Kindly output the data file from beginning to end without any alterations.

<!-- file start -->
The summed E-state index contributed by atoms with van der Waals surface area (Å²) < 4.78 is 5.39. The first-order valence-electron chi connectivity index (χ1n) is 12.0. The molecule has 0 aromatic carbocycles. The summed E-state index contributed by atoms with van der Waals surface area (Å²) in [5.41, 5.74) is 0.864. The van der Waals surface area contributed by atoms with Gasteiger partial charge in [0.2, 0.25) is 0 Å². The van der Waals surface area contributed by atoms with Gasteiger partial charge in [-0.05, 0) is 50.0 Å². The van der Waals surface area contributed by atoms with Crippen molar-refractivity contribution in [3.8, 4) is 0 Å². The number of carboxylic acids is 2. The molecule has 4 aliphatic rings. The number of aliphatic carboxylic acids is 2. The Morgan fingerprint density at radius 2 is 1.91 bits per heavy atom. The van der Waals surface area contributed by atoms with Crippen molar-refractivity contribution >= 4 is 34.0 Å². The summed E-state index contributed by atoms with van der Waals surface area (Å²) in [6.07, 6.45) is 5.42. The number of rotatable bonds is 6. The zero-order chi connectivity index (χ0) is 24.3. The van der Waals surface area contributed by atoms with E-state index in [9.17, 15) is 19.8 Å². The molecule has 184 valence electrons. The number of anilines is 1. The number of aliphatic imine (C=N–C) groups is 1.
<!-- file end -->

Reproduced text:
The summed E-state index contributed by atoms with van der Waals surface area (Å²) < 4.78 is 5.39. The first-order valence-electron chi connectivity index (χ1n) is 12.0. The molecule has 0 aromatic carbocycles. The summed E-state index contributed by atoms with van der Waals surface area (Å²) in [5.41, 5.74) is 0.864. The van der Waals surface area contributed by atoms with Gasteiger partial charge in [0.2, 0.25) is 0 Å². The van der Waals surface area contributed by atoms with Gasteiger partial charge in [-0.05, 0) is 50.0 Å². The van der Waals surface area contributed by atoms with Crippen molar-refractivity contribution in [3.8, 4) is 0 Å². The number of carboxylic acids is 2. The molecule has 4 aliphatic rings. The number of aliphatic carboxylic acids is 2. The Morgan fingerprint density at radius 2 is 1.91 bits per heavy atom. The van der Waals surface area contributed by atoms with Crippen molar-refractivity contribution >= 4 is 34.0 Å². The summed E-state index contributed by atoms with van der Waals surface area (Å²) in [6.07, 6.45) is 5.42. The number of rotatable bonds is 6. The zero-order chi connectivity index (χ0) is 24.3. The van der Waals surface area contributed by atoms with E-state index in [9.17, 15) is 19.8 Å². The molecule has 184 valence electrons. The number of anilines is 1. The number of aliphatic imine (C=N–C) groups is 1.